Rave Promoter, Events Manager Enter Pleas in L.A. Coliseum Corruption Case

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Defense attorneys and rave promoter Pasquale Rotella, center, share a light moment in court earlier this week when Rotella pleaded to a misdemeanor in the Coliseum corruption case. He was placed on three years’ probation and ordered to pay $150,000 to the county. (Credit: Mark Boster/ Los Angeles Times)

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A former events manager of the Los Angeles Memorial Coliseum agreed Friday to serve six months in jail and pay $500,000 in restitution to the county under a plea bargain with prosecutors that closes a chapter in the long-running corruption case.

Todd DeStefano — who was accused of accepting bribes, embezzlement and other crimes — pleaded no contest to a felony conflict of interest charge in a downtown Los Angeles courtroom .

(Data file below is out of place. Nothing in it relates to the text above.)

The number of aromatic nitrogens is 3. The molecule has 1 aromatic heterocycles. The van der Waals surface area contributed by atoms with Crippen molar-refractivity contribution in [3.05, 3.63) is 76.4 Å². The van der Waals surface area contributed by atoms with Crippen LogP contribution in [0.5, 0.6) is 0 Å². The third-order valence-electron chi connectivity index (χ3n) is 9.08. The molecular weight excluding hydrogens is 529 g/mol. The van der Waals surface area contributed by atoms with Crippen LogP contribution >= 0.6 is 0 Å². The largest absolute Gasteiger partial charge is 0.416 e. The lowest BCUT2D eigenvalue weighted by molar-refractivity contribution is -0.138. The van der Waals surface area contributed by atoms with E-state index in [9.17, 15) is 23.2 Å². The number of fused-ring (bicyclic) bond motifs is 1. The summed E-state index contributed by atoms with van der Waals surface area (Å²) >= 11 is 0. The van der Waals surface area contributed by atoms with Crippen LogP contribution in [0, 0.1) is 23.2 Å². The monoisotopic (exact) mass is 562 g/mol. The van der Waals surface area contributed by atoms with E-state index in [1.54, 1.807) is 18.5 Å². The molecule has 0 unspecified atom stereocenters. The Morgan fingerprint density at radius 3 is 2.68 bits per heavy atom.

At the same hearing, rave promoter Reza Gerami pleaded to a misdemeanor count of the same charge. As part of his deal with prosecutors, Gerami will avoid serving any time in jail, be placed on probation and pay $30,000 to the county.

The Coliseum case grew out of a 2011 Los Angeles Times investigation, which found that DeStefano, a government employee, received large payments from Gerami and another concert promoter, Pasquale Rotella, while overseeing their raves at the historic stadium and the companion L.A. Sports Arena. Rotella pleaded to a single misdemeanor on Thursday, agreed to pay $150,000 to the county and was placed on probation.

Click here to read the full story on LATimes.com.

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